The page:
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Friday, March 2, 2012

UNCP displays new master plan

In the future, UNC Pembroke will be greener, more pedestrian friendly and more welcoming to students and visitors. These designs were announced in the new master plan unveiled in a campus-wide meeting on February 20.

Chancellor Kyle R. Carter addresses the audience at the meeting

Chancellor Kyle R. Carter addresses the audience at the meeting

Black Line

According to the plan, the next 15 years will bring about at UNCP a new library or “information commons,” a new school of business, an athletic complex on the north end of campus and much more.

The plans are not only theoretical. In fact, the university is currently in negotiations to purchase 38 acres for the new athletic complex.

Steve Martin, associate vice chancellor for Facilities Management, presented the plan, which was completed in the summer of 2011 by Boston architects Sasaki Associates. The plan is available online at www.uncp.edu/fm/masterplan/. About 50 faculty and staff attended the meeting.

Chancellor Kyle R. Carter, who initiated the project, said it is “what a master plan is all about.” He said the master planning process is important because it allows all stakeholders to see what the final product should look like.

“This is a product that helps us today, so that the dollars we spend add to a long range plan,” Chancellor Carter said. “There are parts of the master plan, such as landscaping, that can be done now.

“The information gathered in this process will be valuable to our future,” he said. “From this point forward, this will guide our future.”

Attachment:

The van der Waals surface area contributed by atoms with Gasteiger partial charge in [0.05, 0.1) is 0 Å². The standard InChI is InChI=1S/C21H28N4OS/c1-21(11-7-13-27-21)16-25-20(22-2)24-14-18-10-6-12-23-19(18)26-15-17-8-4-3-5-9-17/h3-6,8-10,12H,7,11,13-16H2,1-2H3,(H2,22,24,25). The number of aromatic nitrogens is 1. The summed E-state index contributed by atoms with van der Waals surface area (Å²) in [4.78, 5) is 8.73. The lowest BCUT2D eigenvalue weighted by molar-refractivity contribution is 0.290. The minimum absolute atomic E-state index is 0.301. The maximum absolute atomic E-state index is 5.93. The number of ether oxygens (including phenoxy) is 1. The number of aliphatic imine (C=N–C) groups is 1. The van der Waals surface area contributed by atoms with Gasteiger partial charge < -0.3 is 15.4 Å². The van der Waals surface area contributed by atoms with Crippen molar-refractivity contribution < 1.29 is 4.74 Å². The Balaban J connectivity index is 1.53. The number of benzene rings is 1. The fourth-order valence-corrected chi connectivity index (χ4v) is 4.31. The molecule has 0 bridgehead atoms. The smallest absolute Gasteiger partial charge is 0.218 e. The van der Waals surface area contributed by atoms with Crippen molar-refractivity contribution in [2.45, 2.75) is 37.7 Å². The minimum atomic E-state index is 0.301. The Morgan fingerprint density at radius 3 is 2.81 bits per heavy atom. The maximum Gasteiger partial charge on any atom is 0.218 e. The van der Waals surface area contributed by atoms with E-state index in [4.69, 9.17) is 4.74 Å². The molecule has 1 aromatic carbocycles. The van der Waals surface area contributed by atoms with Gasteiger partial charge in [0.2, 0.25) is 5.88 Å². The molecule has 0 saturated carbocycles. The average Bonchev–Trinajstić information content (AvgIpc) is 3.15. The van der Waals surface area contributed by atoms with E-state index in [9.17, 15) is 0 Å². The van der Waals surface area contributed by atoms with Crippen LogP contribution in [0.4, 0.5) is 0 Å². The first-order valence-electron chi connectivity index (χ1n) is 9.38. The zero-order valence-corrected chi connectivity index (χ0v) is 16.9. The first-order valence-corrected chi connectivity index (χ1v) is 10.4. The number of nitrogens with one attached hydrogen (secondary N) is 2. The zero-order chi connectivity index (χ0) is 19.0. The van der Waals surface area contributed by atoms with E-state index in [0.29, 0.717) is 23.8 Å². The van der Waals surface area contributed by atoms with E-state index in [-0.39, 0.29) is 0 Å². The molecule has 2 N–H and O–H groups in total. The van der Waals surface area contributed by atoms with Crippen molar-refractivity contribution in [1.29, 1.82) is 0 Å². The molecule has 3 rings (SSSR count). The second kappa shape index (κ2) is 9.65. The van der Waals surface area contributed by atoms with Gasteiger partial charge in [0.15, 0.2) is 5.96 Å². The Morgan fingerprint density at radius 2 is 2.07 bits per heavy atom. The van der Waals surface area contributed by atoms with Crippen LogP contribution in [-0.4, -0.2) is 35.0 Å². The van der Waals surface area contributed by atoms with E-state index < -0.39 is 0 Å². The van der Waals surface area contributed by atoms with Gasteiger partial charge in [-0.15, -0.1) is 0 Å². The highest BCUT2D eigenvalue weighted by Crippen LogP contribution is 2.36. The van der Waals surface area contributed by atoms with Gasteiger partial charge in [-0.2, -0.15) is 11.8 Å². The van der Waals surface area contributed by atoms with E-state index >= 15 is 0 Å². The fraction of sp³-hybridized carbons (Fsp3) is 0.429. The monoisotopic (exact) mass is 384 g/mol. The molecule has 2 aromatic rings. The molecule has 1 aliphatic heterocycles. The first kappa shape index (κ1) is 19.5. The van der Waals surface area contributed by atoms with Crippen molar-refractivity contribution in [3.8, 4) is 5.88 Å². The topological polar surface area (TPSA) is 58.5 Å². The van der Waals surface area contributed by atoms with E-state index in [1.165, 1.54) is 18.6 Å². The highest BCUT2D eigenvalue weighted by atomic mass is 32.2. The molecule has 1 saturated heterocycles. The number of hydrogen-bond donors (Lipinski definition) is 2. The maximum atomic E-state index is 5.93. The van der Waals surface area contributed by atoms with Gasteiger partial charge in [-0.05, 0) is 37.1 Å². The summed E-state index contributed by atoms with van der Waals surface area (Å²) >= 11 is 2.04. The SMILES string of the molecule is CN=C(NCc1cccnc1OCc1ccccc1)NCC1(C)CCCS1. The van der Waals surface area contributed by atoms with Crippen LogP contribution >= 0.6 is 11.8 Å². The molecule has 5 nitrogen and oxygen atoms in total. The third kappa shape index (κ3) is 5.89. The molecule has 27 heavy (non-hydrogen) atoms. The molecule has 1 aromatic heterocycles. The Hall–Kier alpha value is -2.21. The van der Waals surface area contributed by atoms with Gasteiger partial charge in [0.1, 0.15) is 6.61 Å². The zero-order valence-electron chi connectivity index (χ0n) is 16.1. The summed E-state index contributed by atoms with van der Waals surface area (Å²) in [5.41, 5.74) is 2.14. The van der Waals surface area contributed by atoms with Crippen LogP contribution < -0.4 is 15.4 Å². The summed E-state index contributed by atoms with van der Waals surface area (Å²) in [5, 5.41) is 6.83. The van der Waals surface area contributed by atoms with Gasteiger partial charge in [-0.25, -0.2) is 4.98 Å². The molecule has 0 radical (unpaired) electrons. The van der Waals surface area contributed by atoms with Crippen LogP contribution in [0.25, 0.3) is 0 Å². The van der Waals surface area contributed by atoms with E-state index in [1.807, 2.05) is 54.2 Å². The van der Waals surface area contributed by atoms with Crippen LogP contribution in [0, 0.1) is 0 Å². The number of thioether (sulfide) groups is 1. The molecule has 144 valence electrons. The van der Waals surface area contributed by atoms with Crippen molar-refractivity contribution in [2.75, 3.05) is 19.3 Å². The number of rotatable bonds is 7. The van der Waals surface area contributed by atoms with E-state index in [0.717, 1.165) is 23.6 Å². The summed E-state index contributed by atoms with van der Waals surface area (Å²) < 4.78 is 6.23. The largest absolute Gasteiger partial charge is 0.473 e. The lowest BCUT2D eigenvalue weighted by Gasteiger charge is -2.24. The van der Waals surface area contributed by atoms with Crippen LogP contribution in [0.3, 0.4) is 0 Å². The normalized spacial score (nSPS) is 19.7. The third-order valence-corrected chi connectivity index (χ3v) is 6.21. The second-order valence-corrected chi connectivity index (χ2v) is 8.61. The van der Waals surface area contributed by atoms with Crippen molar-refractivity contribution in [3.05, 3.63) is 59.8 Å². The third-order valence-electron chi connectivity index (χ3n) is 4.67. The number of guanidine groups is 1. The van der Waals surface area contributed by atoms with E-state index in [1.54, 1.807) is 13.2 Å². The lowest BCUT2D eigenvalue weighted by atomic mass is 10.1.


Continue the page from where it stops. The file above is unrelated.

Faculty Row (before)

Faculty Row (before)

Faculty Row (after)

Faculty Row (after)

Lumbee Gate (before)

Lumbee Gate (before)

Lumbee Gate (after)

Lumbee Gate (after)

Black Line

In a series of PowerPoint slides, Martin laid out a future campus of tree-lined walkways and borders. Besides several new buildings and aesthetic consid- erations, the master plan is also an analysis of campus infra- structure, from storm water runoff to electrical set up and other below-ground systems.

The UNCP campus of the future would preserve important historic areas while making changes to support a growing university. For example, following its replacement by the proposed information commons, the Mary Livermore Library will undergo renovations to repurpose the building to provide student support services, Martin said.

The information commons project plays a big role—literally—in the master plan. The commons will be the largest building on campus and will be constructed on the current site of the Wellons and Jacobs residence halls. The proposed “Wellons Grove” just north of the commons, will be a landscaped and inviting outdoor space for students and faculty, Martin said.

Among other projects, landscaped pedestrian connectors and gateways, including a main entrance, dubbed “Lumbee Gate,” would improve campus life and increase campus safety, Martin said. Faculty Row and Braves Drive would be converted into a central pedestrian “spine,” and a second academic quad will be created on the former soccer, baseball and softball fields.

Parking is integral to the plan, and baseball and practice soccer fields will make way for blacktop. The new athletic complex would be home to tennis courts, baseball, softball, practice and intramural fields, as well as facilities for athletes and fans.

Like the quads and pedestrian walkways, campus borders would also be tree-lined and landscaped. The five-lane Odum/Prospect roads of the future would be enhanced with a raised intersection designed to calm traffic flow. “We are starting conversations with the Department of Transportation on this,” Martin said.

When complete, the new campus would be comprised of “districts,” including academic cores, residential areas, and student-life and service districts. A fifth core would be the main “Lumbee Gate” entrance complete with a visitor center and an expanded lobby in the Givens Performing Arts Center.

In addition to the proposed new construction, the master plan calls for significant building renovations, including expansions of two residence halls, repurposing the Livermore Library, and changes to the D.F. Lowry Building, as well as the Business Administration and Education buildings.

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